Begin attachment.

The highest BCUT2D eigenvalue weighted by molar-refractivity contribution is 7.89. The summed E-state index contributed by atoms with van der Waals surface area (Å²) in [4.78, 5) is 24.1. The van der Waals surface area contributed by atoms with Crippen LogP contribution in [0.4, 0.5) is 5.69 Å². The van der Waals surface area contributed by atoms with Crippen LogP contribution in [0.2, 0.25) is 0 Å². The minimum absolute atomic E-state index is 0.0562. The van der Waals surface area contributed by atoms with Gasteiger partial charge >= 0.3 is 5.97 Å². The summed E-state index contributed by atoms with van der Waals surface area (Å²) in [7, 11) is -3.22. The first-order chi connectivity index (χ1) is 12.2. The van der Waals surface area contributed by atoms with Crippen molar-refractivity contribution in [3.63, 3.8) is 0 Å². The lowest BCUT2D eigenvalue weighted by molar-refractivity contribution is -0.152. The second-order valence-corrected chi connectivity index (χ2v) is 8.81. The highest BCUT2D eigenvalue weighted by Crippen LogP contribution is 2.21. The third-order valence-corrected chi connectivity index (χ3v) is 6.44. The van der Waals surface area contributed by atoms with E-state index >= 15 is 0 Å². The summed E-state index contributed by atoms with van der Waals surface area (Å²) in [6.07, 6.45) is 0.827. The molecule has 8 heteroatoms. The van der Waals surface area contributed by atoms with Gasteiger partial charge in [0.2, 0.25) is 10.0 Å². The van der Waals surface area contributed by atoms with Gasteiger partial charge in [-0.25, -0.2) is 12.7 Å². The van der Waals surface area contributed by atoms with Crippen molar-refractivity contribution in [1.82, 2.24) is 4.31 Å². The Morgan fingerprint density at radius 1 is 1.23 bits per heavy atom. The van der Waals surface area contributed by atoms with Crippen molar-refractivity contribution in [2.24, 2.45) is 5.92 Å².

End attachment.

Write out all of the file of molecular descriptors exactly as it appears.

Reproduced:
The highest BCUT2D eigenvalue weighted by molar-refractivity contribution is 7.89. The summed E-state index contributed by atoms with van der Waals surface area (Å²) in [4.78, 5) is 24.1. The van der Waals surface area contributed by atoms with Crippen LogP contribution in [0.4, 0.5) is 5.69 Å². The van der Waals surface area contributed by atoms with Crippen LogP contribution in [0.2, 0.25) is 0 Å². The minimum absolute atomic E-state index is 0.0562. The van der Waals surface area contributed by atoms with Gasteiger partial charge >= 0.3 is 5.97 Å². The summed E-state index contributed by atoms with van der Waals surface area (Å²) in [7, 11) is -3.22. The first-order chi connectivity index (χ1) is 12.2. The van der Waals surface area contributed by atoms with Crippen molar-refractivity contribution in [3.63, 3.8) is 0 Å². The lowest BCUT2D eigenvalue weighted by molar-refractivity contribution is -0.152. The second-order valence-corrected chi connectivity index (χ2v) is 8.81. The highest BCUT2D eigenvalue weighted by Crippen LogP contribution is 2.21. The third-order valence-corrected chi connectivity index (χ3v) is 6.44. The van der Waals surface area contributed by atoms with E-state index >= 15 is 0 Å². The summed E-state index contributed by atoms with van der Waals surface area (Å²) in [6.07, 6.45) is 0.827. The molecule has 8 heteroatoms. The van der Waals surface area contributed by atoms with Gasteiger partial charge in [0.2, 0.25) is 10.0 Å². The van der Waals surface area contributed by atoms with Gasteiger partial charge in [-0.25, -0.2) is 12.7 Å². The van der Waals surface area contributed by atoms with Crippen molar-refractivity contribution in [1.82, 2.24) is 4.31 Å². The Morgan fingerprint density at radius 1 is 1.23 bits per heavy atom. The van der Waals surface area contributed by atoms with Crippen molar-refractivity contribution in [2.24, 2.45) is 5.92 Å².